By Mary Scott Nabers, president and CEO, Strategic Partnerships Inc.
For several days after floodwaters from Hurricane Harvey inundated the City of Beaumont, TX, the city’s 120,000 residents lost water service when several main water intake pumps fell victim to the flood. Beaumont and other cities in the path of Hurricanes Harvey and Irma, from Texas to Florida to the Carolinas, are experiencing similar fates with sewage treatment plants, flood control systems, and other water-related facilities. When the water recedes and damages are assessed, water facilities that were already strained (many more than 50 years old) will require replacement or extensive repairs.
This will result in an intense focus on the urgent need for new construction as well as maintenance of water and wastewater systems nationwide. It will also result in a multitude of public-sector contracting opportunities.
Prior to the most recent storms, the American Society of Civil Engineers (ASCE) proclaimed that over the next 20 years, Texas wastewater critical needs will exceed $11.83 billion and its drinking water needs are estimated at $33.9 billion. Nationwide, the ASCE gave U.S. water infrastructure systems — including drinking water and wastewater — an average grade of “D.” There is no way to be proud of that grade.
Municipalities throughout the country are scrambling to find funding sources to fund critical water and wastewater projects. In many states, some of these needs are being met through State Revolving Funds (SRFs). These federal funds, administered by state agencies, provide communities a source of low-cost financing for a wide range of water quality infrastructure projects.
In Texas recently, $16.8 million in revolving fund financial assistance was approved for two Texas projects. The City of Blanco was awarded $6.3 million to finance planning and construction costs related to water treatment plant improvements. The City of San Antonio was awarded $10.5 million for water system improvements and replacement of electrical systems, piping, valves, and other necessary improvements at a pump station.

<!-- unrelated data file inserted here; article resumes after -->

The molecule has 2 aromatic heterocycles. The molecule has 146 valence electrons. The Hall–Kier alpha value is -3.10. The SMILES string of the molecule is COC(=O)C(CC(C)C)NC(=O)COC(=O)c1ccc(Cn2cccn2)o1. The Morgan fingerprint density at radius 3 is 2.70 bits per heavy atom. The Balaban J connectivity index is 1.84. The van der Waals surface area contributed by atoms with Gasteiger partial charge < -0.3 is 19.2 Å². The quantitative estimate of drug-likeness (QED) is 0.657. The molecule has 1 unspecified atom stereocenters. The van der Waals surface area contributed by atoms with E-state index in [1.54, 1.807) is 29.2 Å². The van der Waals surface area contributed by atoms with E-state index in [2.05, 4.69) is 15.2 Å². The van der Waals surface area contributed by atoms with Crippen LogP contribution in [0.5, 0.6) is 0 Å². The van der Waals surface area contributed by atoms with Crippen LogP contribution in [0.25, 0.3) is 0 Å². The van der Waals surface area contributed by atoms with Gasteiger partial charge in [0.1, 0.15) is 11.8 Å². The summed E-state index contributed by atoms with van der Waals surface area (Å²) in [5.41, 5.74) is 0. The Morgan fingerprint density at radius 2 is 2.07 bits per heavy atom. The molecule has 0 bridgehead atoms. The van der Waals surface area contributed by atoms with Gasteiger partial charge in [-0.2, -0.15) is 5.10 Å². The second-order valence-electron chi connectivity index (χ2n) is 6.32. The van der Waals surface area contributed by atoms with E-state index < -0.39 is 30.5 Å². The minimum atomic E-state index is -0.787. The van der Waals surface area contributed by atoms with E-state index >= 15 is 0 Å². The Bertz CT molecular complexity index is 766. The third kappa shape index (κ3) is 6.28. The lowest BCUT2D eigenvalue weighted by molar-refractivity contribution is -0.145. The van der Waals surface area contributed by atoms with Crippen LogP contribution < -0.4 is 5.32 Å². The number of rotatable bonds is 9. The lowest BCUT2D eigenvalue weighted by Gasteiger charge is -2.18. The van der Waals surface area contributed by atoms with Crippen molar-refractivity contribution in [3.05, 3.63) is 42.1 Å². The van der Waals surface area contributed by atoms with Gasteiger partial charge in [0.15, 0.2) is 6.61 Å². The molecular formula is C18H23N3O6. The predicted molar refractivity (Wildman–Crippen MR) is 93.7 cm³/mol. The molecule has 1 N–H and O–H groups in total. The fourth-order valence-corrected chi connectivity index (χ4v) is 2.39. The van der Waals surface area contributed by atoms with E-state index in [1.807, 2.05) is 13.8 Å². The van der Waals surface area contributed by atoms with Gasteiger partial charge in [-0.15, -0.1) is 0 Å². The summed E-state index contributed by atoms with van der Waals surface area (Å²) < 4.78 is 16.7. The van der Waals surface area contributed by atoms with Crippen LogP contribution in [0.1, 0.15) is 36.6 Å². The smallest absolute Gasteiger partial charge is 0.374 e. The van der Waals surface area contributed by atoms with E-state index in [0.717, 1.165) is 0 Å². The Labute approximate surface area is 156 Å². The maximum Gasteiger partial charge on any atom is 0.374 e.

Other recent large revolving fund awards in Texas included $9.5 million to the San Antonio River Authority for a new wastewater treatment plant and $1.9 million to the D&M Water Supply Corporation in Nacogdoches County for water system improvements.
Similar projects are being announced throughout the country. SRFs provided about $186 million to a variety of projects that will upgrade wastewater and drinking water systems in New York State. This funding, when combined with local funds, bond issuances, and other revenues, should jump-start up to $830 million in clean water infrastructure projects.
Water projects in New Jersey will also benefit from revolving fund money for wastewater and drinking water system upgrades. New Jersey’s drinking water revolving fund this year was awarded $15.6 million by the U.S. EPA. That money will leverage almost $100 million in state matching funds, interest, and bonds to finance up to $115 million in drinking water projects in the state. This creates a huge marketplace for companies in the water infrastructure industry.
Contracting opportunities related to water projects are abundant now, and the marketplace will grow quickly if and when the president details his proposed $1 trillion infrastructure plan. Water is a precious commodity and a necessary component of any region’s economic viability.
There are all kinds of alternative funding options and government officials are evaluating all of them. Funding will not be the problem…creating successful public-private partnerships will be the critical component. Citizens and taxpayers are counting on collaboration to lead all of us to a better place when it comes to water resources for the future.
image credit: "2015 Lake Texoma Flooding," usacetulsa, 2015, used under an Attribution 2.0 Generic license: https://creativecommons.org/licenses/by/2.0/